In the column, Cowin wrote that farmers have already seen drastic water cutbacks and that a 25 percent reduction in urban water use "is less a hardship on California residents than an adjustment to a new reality."
Some question why the mandated water reductions did not extend to agriculture, which uses a larger share of the state’s developed water supply than homes and businesses.Later, he concluded:
Millions of acre-feet of surface water will not go to farms this year. The roughly half-million acres of farmland not planted last year (of roughly 9 million irrigated acres in the state) will likely expand this year. The state’s two biggest water projects already have cut deliveries by between 50 percent and 100 percent.
Thousands of other farmers with long-standing water rights and good supplies even in dry years are on notice from the State Water Resources Control Board that water may be left in streams and rivers to meet the most basic needs for people and native fish – and that they should think hard before planting crops in this fourth year of drought.
If this drought deepens so that it becomes difficult to provide water for essential human needs, the state ultimately could use its authority to further limit agricultural water use. But we should stretch urban supplies as far as possible before we take that drastic action.
Agriculture is the economic engine of rural California, and the entire state enjoys the variety of safe, nutritious food that California farmers produce. There are many gallons of water, applied by a farmer, behind each of our meals.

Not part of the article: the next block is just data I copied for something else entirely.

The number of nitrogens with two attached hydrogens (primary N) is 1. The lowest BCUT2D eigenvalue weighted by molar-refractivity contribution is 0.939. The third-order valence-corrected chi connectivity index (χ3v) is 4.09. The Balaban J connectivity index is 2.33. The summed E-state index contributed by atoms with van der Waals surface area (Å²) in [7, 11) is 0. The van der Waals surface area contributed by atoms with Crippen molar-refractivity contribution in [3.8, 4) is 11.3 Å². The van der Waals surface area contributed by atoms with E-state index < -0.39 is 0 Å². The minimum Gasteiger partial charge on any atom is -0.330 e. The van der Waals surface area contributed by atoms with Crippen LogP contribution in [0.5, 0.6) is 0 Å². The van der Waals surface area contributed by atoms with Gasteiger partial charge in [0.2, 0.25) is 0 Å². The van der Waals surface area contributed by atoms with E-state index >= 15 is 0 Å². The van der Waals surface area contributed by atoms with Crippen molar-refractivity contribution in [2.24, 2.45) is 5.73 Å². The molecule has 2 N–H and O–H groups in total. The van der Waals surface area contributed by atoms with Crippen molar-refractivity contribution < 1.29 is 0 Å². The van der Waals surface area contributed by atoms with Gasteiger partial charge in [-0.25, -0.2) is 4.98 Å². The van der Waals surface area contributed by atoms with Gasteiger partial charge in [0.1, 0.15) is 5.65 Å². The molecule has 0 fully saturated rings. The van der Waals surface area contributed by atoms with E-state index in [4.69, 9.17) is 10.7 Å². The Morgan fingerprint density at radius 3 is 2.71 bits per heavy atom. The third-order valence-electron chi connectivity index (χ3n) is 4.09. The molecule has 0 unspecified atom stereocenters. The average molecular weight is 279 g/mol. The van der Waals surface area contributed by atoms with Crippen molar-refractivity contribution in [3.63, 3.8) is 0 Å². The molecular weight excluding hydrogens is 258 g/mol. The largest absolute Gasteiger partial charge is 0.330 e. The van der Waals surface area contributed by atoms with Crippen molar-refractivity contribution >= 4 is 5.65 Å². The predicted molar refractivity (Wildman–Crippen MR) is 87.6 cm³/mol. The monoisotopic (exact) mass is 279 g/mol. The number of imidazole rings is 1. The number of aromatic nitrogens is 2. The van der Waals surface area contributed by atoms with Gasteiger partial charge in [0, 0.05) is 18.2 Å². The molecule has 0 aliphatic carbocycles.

Some argue that California agriculture uses too much water to grow crops for export such as almonds and pistachios, and suggest the state ban such crops.
Where should the state draw that line? Should the state judge the worthiness of crops based on water use? Nutritional value? Profit per acre-foot of water used? Is broccoli acceptable, but not wine grapes? How do we account for the tremendous waterfowl habitat created by rice fields?
This drought has the power to divide us, but it may also bring us together. A 25 percent cutback is not too much to ask in a state where overwatering is often the biggest problem plaguing lawns.However, the headline reads, "California should stretch urban supplies before cutting water to farms," which makes it appear that water to farms has yet to be cut at all. This didn't sit well with state Natural Resources Agency secretary John Laird, who asserted the headline didn't reflect the spirit of what Cowin wrote.
We don’t use the same kinds of phones or drive the same kinds of cars as we did a generation ago. Why shouldn’t we also modernize our landscapes?
"That wasn't the message at all," Laird told about 300 people in a Sacramento auditorium. The forum was also watched online by an estimated 1,000 people, including me.
Laird cited the headline as an example of finger-pointing that's gone on since Gov. Jerry Brown issued his drought-related executive order last week.
"Unfortunately, some of the first blushes from some people have been to look at somebody else," said Laird, who also mentioned comments on Facebook and other social media.
Much of the finger-pointing has been coming from a traditional news media whose duty in a crisis is to disseminate accurate information that people can rely on to help them withstand the crisis. Some outlets have instead used the drought to advance an agenda of punishing farmers, who tend to be more conservative and vote differently than their urban brethren. And they wonder why the public's trust in the traditional news media is at an all-time low.